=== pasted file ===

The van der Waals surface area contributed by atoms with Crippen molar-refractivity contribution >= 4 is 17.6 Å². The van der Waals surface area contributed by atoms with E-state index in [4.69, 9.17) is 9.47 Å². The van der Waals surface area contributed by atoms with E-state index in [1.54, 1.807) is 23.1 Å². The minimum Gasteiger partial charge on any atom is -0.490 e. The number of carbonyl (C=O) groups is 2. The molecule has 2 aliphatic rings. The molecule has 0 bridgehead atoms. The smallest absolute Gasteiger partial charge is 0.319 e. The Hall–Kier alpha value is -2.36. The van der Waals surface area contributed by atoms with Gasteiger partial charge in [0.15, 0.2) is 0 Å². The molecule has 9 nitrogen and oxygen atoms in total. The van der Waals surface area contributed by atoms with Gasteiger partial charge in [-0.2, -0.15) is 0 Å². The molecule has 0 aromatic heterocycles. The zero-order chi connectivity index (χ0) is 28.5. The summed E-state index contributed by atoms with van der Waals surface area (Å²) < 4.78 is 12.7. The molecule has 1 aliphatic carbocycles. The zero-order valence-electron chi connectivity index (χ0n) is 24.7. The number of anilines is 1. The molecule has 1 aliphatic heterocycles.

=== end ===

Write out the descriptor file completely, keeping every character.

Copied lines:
The van der Waals surface area contributed by atoms with Crippen molar-refractivity contribution >= 4 is 17.6 Å². The van der Waals surface area contributed by atoms with E-state index in [4.69, 9.17) is 9.47 Å². The van der Waals surface area contributed by atoms with E-state index in [1.54, 1.807) is 23.1 Å². The minimum Gasteiger partial charge on any atom is -0.490 e. The number of carbonyl (C=O) groups is 2. The molecule has 2 aliphatic rings. The molecule has 0 bridgehead atoms. The smallest absolute Gasteiger partial charge is 0.319 e. The Hall–Kier alpha value is -2.36. The van der Waals surface area contributed by atoms with Gasteiger partial charge in [0.15, 0.2) is 0 Å². The molecule has 9 nitrogen and oxygen atoms in total. The van der Waals surface area contributed by atoms with Gasteiger partial charge in [-0.2, -0.15) is 0 Å². The molecule has 0 aromatic heterocycles. The zero-order chi connectivity index (χ0) is 28.5. The summed E-state index contributed by atoms with van der Waals surface area (Å²) < 4.78 is 12.7. The molecule has 1 aliphatic carbocycles. The zero-order valence-electron chi connectivity index (χ0n) is 24.7. The number of anilines is 1. The molecule has 1 aliphatic heterocycles.